'The Real World': 20 years later, seven strangers who made their mark
The Real World is running our country. Literally. Twenty years to the day after Mary-Ellis Bunim and Jonathan Murray’s landmark MTV show debuted, its impact on American culture (not just pop) is pretty spectacular to behold. Sure, we could just discuss our favorite episodes and characters, but that wouldn’t get to the crux of the issue: This show actually matters. No, I’m not talking about its subsequent 26 seasons (26!) or its Kardashian-like spawning of spin-offs and D-list celebrities. I’m talking about the fact that The Real World is in Congress (U.S. Representative Sean Duffy, of the Boston season, right), in the court system, in cinemas, and of course on TV. Below, check out how the first major reality TV show still has a very Real impact.
Thirteen years after living with six strangers in Boston, Duffy (left, back in the Boston house days) made his political aspirations a reality. He was elected to the U.S. House of Representatives for Wisconsin’s 7th District in November 2010. Indeed, Duffy might be the most impressive testament to the show of all its 193 cast members (not counting the housemates of the forthcoming St. Thomas cast, who make their debut on June 27). In addition to his government service, he was also the first alum to marry another Real World-er (San Francisco’s Rachel Campos), and had the first Real World baby…and then another…and then another (they have six kids).
Not to dismiss the award-worthy work of Teck Holmes in Van Wilder, but San Diego’s Chung has had the strongest movie career of all of the dozens of aspiring actors and actresses on the Real World roster. (Yes, I’m looking at you, Trishelle Canatella from Vegas.) She’s been a noteworthy player in The Hangover Part II, Grown Ups, Sorority Row, and Sucker Punch, plus she has roles in upcoming films including Joseph Gordon-Levitt’s messenger mayhem flick Premium Rush and horror-in-the-skies film 7500. Her films’ combined box office has totaled nearly $600 million worldwide to date. Not too shabby.
This Real World: Los Angeles alumna brought the drama (and “It wasn’t not funny”) from the first minute she took the screen, including accusations of sexual assault that inspired the first Real World kick-off, a televised trip to the abortion clinic, and the controversial decision to wire her jaw shut to lose weight. Nearly two decades later, she’s still bringing it as a member of the cast of VH1’s Basketball Wives. Despite having “a mild heart attack” at the end of March, Roman is still fanning the flames on her Twitter feed and weighing other TV offers.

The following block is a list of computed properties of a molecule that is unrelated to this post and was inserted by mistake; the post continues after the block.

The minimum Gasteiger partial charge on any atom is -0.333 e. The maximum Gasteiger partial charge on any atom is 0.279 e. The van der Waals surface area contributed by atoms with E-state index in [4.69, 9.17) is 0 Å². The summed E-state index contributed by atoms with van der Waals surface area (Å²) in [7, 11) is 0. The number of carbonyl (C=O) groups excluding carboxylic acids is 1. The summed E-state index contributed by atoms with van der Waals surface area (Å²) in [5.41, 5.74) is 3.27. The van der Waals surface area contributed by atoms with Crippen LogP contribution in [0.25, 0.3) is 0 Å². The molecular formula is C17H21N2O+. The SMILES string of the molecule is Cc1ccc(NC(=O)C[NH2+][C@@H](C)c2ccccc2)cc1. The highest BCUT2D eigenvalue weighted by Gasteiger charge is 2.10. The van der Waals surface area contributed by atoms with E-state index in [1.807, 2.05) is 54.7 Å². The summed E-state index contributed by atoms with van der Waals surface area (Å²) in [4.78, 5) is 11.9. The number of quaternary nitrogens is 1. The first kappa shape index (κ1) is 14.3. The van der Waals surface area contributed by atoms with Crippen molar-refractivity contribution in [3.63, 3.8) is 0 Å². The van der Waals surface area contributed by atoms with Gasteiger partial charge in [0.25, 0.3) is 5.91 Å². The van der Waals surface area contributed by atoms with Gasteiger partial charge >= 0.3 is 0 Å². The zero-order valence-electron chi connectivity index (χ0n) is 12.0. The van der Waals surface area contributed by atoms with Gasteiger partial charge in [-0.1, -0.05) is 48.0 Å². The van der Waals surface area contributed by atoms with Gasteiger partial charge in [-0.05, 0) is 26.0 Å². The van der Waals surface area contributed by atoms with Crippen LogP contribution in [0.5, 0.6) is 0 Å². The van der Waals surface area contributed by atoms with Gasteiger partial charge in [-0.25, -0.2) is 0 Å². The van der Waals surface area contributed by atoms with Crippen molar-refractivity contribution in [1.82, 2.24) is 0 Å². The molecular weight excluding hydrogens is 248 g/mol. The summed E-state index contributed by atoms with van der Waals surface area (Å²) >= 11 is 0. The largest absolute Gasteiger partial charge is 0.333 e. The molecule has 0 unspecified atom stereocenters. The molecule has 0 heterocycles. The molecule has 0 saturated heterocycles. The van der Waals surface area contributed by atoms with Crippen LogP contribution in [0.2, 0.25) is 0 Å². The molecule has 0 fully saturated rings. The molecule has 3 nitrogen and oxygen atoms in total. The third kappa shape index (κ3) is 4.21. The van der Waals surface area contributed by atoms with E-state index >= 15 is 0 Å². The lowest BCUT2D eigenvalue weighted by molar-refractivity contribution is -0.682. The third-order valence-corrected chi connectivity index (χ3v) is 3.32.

He may have lost his legal battle against HBO for a character he claims to have inspired on Entourage, but the fact that Key West’s John Devenanzio (one of the least enthralling characters of an unimpressive season) even had a court-worthy claim against HBO and Entourage in the first place speaks to the power of The Real World‘s cult of personality. What’s more, the love-to-hate-him loudmouth is doing all right financially. He just won his second Challenge in a row — his eighth time on the show overall — and is sure to come back for at least 100 or so more. Now that‘s Bananas.
Mike Mizanin landed a spot on The Real World‘s return to New York in 2001. Flash forward 11 years, and he has legions of screaming WWE fans and more than half a million Twitter followers under his big gold belt. Mike The Miz is living the dream.
Pedro Zamora (Season 3, San Francisco) was one of the first gay and HIV-positive actors ever to be open about his sexuality and his HIV status on television. An AIDS educator by training, his appearance on The Real World in 1994 brought AIDS into the forefront in a way that no other television show had before. Even President Clinton acknowledged Zamora’s contribution, saying that the show’s fans felt they “knew” someone with AIDS. On the show, the loft was the setting for a commitment ceremony between Zamora and the man he’d been dating in San Francisco, so fast forward to today and it’s clear The Real World was ahead of its time. Zamora died of complications from the disease in November 1994, but his legacy continues to inspire numerous gay and HIV-positive characters and portrayals on TV.
Honorable Mention: David Giuntoli
The Grimm star technically emerged from Road Rules, but there would have been no Road Rules without The Real World. His supernatural series, which just wrapped its first season, performed solidly enough to get a second season (no small feat on NBC), and I’m willing to bet that very few people even recognized him as a reality TV vet.
All that’s without mentioning the impact of The Real World on reality TV as we know it today (see: Jersey Shore). What did I miss, PopWatchers? What are some of your favorite ways that The Real World continues to be relevant?
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